Mark Dorosin has been a civil rights lawyer for over 25 years, working to address the continuing impacts of racial segregation and exclusion, including inadequate and substandard housing, lack of access to public water and sewer, the disparate siting of environmental hazards, employment discrimination, restrictions on political participation, and racial disparities in education in communities all across the state.
After graduating from UNC Law School, he was a partner at McSurely, Dorosin & Osment, a Chapel Hill law firm concentrating on civil rights, constitutional law, and employment discrimination. He worked advising small businesses at Self-Help, a leading North Carolina community development corporation. Mark was the Managing Attorney at the UNC Center for Civil Rights for almost 10 years, representing North Carolina communities challenging a range of racial injustices. Determined to continue this work after it was banned by the UNC Board of Governors, Mark helped establish the Julius L. Chambers Center for Civil Rights, a nonprofit law firm. In July the Chambers Center merged with the Lawyers’ Committee for Civil Rights Under Law, becoming that organization’s first regional office.
In addition to his legal work, education has been an important part of Mark’s life. Before law school he was a high school teacher in Asheboro, North Carolina, and he also taught several classes at Alamance Community College. He was a professor in legal clinical programs at both Duke and UNC, working with law students to provide legal representation to non-profit community organizations, and teaches classes in civil rights and state and local government at the UNC School of Law.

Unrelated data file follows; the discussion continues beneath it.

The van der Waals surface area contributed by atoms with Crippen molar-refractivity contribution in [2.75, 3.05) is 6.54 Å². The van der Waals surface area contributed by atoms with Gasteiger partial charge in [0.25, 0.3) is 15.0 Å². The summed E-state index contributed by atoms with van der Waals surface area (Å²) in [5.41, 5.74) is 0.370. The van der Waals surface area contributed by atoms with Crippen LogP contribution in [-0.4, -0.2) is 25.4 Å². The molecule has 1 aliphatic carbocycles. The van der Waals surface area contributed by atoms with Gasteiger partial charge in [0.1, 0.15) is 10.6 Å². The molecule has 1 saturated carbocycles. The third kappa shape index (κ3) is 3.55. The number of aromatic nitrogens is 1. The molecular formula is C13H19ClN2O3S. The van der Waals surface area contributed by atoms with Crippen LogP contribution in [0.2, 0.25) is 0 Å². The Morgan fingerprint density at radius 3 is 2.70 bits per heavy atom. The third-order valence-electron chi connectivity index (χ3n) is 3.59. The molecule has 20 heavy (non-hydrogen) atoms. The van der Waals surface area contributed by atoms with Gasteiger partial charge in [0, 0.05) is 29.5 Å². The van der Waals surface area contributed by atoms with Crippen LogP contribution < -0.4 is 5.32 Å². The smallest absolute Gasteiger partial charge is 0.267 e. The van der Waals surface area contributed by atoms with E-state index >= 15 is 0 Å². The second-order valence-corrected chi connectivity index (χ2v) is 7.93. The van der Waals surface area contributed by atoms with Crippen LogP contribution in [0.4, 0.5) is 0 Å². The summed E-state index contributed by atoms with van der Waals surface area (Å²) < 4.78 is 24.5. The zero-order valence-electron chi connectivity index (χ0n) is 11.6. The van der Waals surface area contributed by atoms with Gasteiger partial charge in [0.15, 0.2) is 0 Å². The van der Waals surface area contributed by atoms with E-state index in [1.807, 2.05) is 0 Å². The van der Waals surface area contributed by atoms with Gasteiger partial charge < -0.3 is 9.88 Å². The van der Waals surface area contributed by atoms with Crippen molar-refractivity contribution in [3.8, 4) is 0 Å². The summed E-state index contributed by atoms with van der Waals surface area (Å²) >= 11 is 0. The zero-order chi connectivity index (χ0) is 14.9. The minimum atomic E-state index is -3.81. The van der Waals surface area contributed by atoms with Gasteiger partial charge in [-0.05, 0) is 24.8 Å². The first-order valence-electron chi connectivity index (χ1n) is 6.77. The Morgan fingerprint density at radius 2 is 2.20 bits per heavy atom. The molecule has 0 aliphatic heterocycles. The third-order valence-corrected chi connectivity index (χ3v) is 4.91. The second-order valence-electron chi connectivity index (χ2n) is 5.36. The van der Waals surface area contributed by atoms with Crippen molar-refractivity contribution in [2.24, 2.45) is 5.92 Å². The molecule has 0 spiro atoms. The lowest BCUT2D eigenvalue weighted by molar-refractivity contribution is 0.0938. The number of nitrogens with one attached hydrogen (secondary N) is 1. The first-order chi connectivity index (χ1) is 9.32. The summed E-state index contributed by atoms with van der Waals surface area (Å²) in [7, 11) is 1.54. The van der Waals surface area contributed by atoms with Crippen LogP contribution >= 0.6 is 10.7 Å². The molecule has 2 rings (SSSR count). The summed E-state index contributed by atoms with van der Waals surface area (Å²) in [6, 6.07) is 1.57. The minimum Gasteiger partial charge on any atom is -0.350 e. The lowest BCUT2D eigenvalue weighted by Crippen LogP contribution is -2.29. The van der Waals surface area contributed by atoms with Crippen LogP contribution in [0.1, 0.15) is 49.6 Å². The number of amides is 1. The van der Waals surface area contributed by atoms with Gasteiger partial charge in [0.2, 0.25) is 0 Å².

Mark also has experience as a small business owner. For ten years, he and his wife Bronwyn Merritt owned and managed Hell, a popular nightclub in downtown Chapel Hill. Mark has used that experience to mentor and support a number of other small business owners in the community.
Mark was elected to the Orange County Board of Commissioners in 2012, and re-elected in 2016. He was chosen as Vice-Chair in 2015 and as Chair 2016-2018. He has made issues of social justice and community engagement a priority in county policy-making, focusing on poverty, affordable housing, education equity, racial and socio-economic inclusion, and broad-based resident participation in county government. With his background and experience as a civil rights lawyer, small business owner, teacher, and longtime community activist, Mark brings a unique perspective, clarity of vision, and leadership to the board.
Mark served on the Carrboro Board of Aldermen from 1999-2003, was president of the Chapel Hill-Carrboro ACLU, and served on the legal redress committee of the Chapel Hill-Carrboro NAACP. He has also written several plays, which he and Bronwyn produced at the Artscenter in Carrboro.
Mark and Bronwyn live in Carrboro, where they raised their three children — Esmé, Archer and Valentina.